Amsterdam is one of the best cities to reach by cruise – whether by sea or river, you will dock directly in the heart of the city.
A great spot to begin your exploration of vibrant Jewish Amsterdam is the Jewish Historical Museum. The first room is the former Great Synagogue (Ashkenazi), the original interior has been carefully reconstructed. Another highlight of Jewish Europe is the nearby Portuguese Synagogue. Built in 1672, its high-arched wooden roof is evocative of the vanished wooden synagogues of Eastern Europe, and a larger-than-life statue of Baruch Spinoza can be found next to a large black marble stela remembering the Jewish citizens killed between 1940 and 1945.
In the former Jewish Quarter you can visit Rembrandt’s house, see if you can spot the date written as 5648! You will also find a memorial to the dock workers’ strike against the Nazis here. There are innovative memorials marking many of the places where people were deported to Auschwitz via Westerbork, the main one is the Schouwburg, or theatre, used by the Nazis as a deportation prison, after they originally debated using the synagogue. Today its exterior continues to resemble a 19th century theatre, but the inside has been transformed into a powerful space of remembrance, where one does not think of the dead passively, instead using the space to communicate with them through thought and feeling.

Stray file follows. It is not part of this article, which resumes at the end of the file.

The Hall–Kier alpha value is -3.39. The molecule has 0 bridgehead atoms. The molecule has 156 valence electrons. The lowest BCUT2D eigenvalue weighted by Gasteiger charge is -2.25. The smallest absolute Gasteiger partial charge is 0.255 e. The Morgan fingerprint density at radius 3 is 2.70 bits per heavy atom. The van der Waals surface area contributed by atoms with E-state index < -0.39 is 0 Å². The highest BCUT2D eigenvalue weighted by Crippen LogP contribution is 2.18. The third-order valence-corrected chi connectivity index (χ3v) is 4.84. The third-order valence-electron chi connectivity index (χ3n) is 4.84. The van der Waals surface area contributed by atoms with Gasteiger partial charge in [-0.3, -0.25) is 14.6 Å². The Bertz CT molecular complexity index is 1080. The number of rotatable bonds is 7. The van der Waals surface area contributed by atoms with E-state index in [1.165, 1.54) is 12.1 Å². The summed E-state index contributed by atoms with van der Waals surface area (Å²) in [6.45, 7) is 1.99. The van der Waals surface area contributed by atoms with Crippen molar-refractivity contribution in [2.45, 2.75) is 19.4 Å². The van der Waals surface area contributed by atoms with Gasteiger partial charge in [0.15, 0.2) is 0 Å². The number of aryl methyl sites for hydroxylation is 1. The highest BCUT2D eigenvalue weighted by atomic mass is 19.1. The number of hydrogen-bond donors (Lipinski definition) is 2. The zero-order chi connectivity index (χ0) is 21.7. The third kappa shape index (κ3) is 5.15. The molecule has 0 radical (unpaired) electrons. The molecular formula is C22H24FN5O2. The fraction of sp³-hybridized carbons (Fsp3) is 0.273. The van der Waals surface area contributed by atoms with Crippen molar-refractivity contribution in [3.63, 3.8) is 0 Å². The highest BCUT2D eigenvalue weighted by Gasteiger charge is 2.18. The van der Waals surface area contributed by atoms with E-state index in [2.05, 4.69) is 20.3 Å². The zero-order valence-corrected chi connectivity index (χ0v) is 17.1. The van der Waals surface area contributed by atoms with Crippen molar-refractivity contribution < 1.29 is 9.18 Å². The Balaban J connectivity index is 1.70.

Where can you find the modern community? They can be found, 15,000 strong, in the neighborhood of Amstelveen, where you can find kosher services along with a Jewish home for the elderly. Nowadays, the quarter is mostly made of post-war apartment blocks, but you can appreciate the feeling that modern-day Judaism is alive and well in the Dutch capital.
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